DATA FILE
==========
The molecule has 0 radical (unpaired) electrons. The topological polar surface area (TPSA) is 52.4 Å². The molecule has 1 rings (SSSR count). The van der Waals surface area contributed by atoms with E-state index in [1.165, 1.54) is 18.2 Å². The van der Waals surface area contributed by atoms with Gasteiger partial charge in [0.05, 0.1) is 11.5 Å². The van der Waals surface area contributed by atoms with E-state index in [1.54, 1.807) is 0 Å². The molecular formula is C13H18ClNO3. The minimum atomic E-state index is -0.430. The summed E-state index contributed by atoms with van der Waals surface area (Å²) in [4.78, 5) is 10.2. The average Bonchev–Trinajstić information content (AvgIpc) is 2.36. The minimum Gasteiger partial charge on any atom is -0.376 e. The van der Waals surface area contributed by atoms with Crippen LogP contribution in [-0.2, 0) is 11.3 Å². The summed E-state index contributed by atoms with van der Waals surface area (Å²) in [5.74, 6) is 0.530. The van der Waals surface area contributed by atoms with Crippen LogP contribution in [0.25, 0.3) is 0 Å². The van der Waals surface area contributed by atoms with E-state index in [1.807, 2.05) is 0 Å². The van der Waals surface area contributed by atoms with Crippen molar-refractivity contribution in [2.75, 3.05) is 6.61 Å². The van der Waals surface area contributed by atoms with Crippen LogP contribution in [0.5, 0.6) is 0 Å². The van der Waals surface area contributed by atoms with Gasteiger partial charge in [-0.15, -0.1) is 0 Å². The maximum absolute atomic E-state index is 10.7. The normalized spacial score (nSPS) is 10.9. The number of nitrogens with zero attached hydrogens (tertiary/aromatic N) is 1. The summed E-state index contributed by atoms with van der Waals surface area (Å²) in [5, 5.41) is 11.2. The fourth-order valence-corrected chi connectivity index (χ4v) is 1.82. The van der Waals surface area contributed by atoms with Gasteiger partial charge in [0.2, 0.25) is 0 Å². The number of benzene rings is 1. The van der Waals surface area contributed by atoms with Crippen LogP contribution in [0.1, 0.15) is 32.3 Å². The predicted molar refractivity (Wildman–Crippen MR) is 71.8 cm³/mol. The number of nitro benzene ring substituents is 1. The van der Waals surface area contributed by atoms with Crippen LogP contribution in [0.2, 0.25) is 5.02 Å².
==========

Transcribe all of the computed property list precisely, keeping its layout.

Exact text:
The molecule has 0 radical (unpaired) electrons. The topological polar surface area (TPSA) is 52.4 Å². The molecule has 1 rings (SSSR count). The van der Waals surface area contributed by atoms with E-state index in [1.165, 1.54) is 18.2 Å². The van der Waals surface area contributed by atoms with Gasteiger partial charge in [0.05, 0.1) is 11.5 Å². The van der Waals surface area contributed by atoms with E-state index in [1.54, 1.807) is 0 Å². The molecular formula is C13H18ClNO3. The minimum atomic E-state index is -0.430. The summed E-state index contributed by atoms with van der Waals surface area (Å²) in [4.78, 5) is 10.2. The average Bonchev–Trinajstić information content (AvgIpc) is 2.36. The minimum Gasteiger partial charge on any atom is -0.376 e. The van der Waals surface area contributed by atoms with Crippen LogP contribution in [-0.2, 0) is 11.3 Å². The summed E-state index contributed by atoms with van der Waals surface area (Å²) in [5.74, 6) is 0.530. The van der Waals surface area contributed by atoms with Crippen LogP contribution in [0.25, 0.3) is 0 Å². The van der Waals surface area contributed by atoms with E-state index in [1.807, 2.05) is 0 Å². The van der Waals surface area contributed by atoms with Crippen molar-refractivity contribution in [2.75, 3.05) is 6.61 Å². The van der Waals surface area contributed by atoms with Crippen LogP contribution in [0.5, 0.6) is 0 Å². The van der Waals surface area contributed by atoms with Gasteiger partial charge in [-0.15, -0.1) is 0 Å². The maximum absolute atomic E-state index is 10.7. The normalized spacial score (nSPS) is 10.9. The number of nitrogens with zero attached hydrogens (tertiary/aromatic N) is 1. The summed E-state index contributed by atoms with van der Waals surface area (Å²) in [5, 5.41) is 11.2. The fourth-order valence-corrected chi connectivity index (χ4v) is 1.82. The van der Waals surface area contributed by atoms with Gasteiger partial charge in [0.2, 0.25) is 0 Å². The number of benzene rings is 1. The van der Waals surface area contributed by atoms with Crippen LogP contribution in [0.1, 0.15) is 32.3 Å². The predicted molar refractivity (Wildman–Crippen MR) is 71.8 cm³/mol. The number of nitro benzene ring substituents is 1. The van der Waals surface area contributed by atoms with Crippen LogP contribution in [0.2, 0.25) is 5.02 Å².